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Making a World of Difference? Habermas, Cosmopolitanism and the Constitutionalization of International Law


  • Neil Walker


This paper examines the explicit linkage in the recent work of Habermas betweencosmopolitanism and the constitutionalization of international law. Whereas previous thinking on the constitutionalization of international law has tended either towards the utopianism of world government or the modest ambition of attaching the constitutional label to certain material developments in transnational regulation – in particular the human rightsregimes and the institutional structure of the UN as developed through state agreement – Habermas looks for an intermediate solution. This would involve a modest range of institutions and functions at the global level, in particular around peace and human rights, but founded on a broader and more popular basis than state agreement. The potential and urgency of the Habermas proposal lies in its opposition less to the other constitutional visions and more to the alternative and increasingly tangible prospect of a lop-sided international regime dominated by American perspectives.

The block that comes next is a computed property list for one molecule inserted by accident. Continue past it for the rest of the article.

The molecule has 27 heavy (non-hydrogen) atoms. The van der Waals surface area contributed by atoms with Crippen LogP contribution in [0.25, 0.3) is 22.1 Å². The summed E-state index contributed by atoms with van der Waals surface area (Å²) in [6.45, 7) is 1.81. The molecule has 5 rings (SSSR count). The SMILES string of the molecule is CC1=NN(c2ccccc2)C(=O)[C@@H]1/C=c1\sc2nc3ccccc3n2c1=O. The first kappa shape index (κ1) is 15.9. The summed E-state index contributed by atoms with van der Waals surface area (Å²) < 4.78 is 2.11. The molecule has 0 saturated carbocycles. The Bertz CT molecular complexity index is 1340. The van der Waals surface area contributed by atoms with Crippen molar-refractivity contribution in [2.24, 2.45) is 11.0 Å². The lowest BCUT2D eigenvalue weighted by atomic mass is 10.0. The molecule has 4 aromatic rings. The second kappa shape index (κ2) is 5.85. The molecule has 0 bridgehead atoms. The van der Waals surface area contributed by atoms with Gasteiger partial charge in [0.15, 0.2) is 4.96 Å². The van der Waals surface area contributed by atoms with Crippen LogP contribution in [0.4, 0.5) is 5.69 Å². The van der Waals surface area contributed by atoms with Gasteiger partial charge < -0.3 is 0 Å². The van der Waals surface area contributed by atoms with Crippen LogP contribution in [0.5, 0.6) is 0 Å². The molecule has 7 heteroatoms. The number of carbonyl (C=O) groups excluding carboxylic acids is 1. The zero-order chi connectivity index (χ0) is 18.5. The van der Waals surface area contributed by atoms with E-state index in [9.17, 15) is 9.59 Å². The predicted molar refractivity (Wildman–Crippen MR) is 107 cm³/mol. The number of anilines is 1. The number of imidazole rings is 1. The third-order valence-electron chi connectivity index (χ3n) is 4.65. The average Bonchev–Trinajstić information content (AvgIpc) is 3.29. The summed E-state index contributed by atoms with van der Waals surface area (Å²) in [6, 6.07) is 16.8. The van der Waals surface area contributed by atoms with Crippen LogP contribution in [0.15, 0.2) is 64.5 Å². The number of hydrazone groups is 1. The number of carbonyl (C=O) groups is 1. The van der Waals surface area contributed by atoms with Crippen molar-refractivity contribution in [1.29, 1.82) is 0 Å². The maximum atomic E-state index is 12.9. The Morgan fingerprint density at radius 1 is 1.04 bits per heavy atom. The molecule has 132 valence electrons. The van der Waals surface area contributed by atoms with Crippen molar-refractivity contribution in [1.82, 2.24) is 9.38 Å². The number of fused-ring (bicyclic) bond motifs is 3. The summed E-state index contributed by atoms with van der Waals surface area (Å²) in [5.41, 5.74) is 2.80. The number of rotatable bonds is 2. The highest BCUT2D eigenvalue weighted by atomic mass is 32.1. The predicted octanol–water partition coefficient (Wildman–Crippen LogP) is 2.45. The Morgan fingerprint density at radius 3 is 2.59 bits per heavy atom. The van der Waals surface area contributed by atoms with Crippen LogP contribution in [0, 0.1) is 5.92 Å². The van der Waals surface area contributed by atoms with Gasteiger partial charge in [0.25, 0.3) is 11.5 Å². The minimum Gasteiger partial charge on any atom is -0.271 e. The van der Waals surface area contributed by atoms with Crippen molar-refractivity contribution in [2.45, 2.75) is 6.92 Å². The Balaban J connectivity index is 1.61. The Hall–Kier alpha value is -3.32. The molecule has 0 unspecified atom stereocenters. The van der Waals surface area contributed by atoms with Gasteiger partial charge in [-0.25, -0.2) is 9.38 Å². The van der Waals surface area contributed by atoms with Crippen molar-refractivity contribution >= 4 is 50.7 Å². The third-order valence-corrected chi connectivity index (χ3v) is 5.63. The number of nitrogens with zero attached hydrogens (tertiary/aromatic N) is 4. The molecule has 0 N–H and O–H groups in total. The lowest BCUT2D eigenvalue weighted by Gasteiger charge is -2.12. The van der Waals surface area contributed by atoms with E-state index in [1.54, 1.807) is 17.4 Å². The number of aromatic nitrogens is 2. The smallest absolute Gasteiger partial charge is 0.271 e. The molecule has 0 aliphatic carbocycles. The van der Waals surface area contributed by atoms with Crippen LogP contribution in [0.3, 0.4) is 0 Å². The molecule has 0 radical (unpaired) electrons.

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  • Neil Walker, 2005. "Making a World of Difference? Habermas, Cosmopolitanism and the Constitutionalization of International Law," EUI-LAW Working Papers 17, European University Institute (EUI), Department of Law.
  • Handle: RePEc:erp:euilaw:p0033

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    References listed on IDEAS

    1. Follesdal, Andreas & Hix, Simon, 2005. "Why There is a Democratic Deficit in the EU: A Response to Majone and Moravcsik," European Governance Papers (EUROGOV) 2, CONNEX and EUROGOV networks.
    2. Mario Savino, 2005. "The Constitutional Legitimacy of the EU Committees," Les Cahiers européens de Sciences Po 3, Centre d'études européennes (CEE) at Sciences Po, Paris.
    3. repec:cup:apsrev:v:99:y:2005:i:01:p:29-43_05 is not listed on IDEAS
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    constitution building; legitimacy; international agreements; multilevel governance; law;

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